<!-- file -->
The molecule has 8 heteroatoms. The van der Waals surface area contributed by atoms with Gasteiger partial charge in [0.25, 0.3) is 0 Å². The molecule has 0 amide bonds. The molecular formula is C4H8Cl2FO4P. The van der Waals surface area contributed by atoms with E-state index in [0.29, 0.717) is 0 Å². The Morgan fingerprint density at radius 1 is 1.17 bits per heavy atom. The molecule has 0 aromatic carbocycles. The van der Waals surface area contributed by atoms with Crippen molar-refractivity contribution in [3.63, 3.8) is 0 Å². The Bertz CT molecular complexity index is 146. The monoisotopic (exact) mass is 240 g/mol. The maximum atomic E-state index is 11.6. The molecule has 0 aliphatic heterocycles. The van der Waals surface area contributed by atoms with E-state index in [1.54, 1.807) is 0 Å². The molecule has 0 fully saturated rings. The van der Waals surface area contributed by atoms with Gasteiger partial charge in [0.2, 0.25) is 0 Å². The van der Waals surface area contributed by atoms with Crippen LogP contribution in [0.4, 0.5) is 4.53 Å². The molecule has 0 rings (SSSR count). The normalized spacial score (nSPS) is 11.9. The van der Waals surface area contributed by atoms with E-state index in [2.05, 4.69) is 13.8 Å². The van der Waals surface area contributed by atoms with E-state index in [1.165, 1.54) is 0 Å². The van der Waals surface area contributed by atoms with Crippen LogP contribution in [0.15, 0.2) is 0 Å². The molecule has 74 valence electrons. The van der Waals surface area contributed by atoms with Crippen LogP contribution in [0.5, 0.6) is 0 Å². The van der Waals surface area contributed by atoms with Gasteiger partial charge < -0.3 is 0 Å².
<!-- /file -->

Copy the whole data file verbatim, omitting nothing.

The molecule has 8 heteroatoms. The van der Waals surface area contributed by atoms with Gasteiger partial charge in [0.25, 0.3) is 0 Å². The molecule has 0 amide bonds. The molecular formula is C4H8Cl2FO4P. The van der Waals surface area contributed by atoms with E-state index in [0.29, 0.717) is 0 Å². The Morgan fingerprint density at radius 1 is 1.17 bits per heavy atom. The molecule has 0 aromatic carbocycles. The van der Waals surface area contributed by atoms with Crippen molar-refractivity contribution in [3.63, 3.8) is 0 Å². The Bertz CT molecular complexity index is 146. The monoisotopic (exact) mass is 240 g/mol. The maximum atomic E-state index is 11.6. The molecule has 0 aliphatic heterocycles. The van der Waals surface area contributed by atoms with E-state index in [1.54, 1.807) is 0 Å². The molecule has 0 fully saturated rings. The van der Waals surface area contributed by atoms with Gasteiger partial charge in [0.2, 0.25) is 0 Å². The van der Waals surface area contributed by atoms with Crippen LogP contribution in [0.4, 0.5) is 4.53 Å². The molecule has 0 rings (SSSR count). The normalized spacial score (nSPS) is 11.9. The van der Waals surface area contributed by atoms with E-state index in [2.05, 4.69) is 13.8 Å². The van der Waals surface area contributed by atoms with E-state index in [1.165, 1.54) is 0 Å². The van der Waals surface area contributed by atoms with Crippen LogP contribution in [0.15, 0.2) is 0 Å². The molecule has 74 valence electrons. The van der Waals surface area contributed by atoms with Crippen LogP contribution in [0.5, 0.6) is 0 Å². The van der Waals surface area contributed by atoms with Gasteiger partial charge < -0.3 is 0 Å².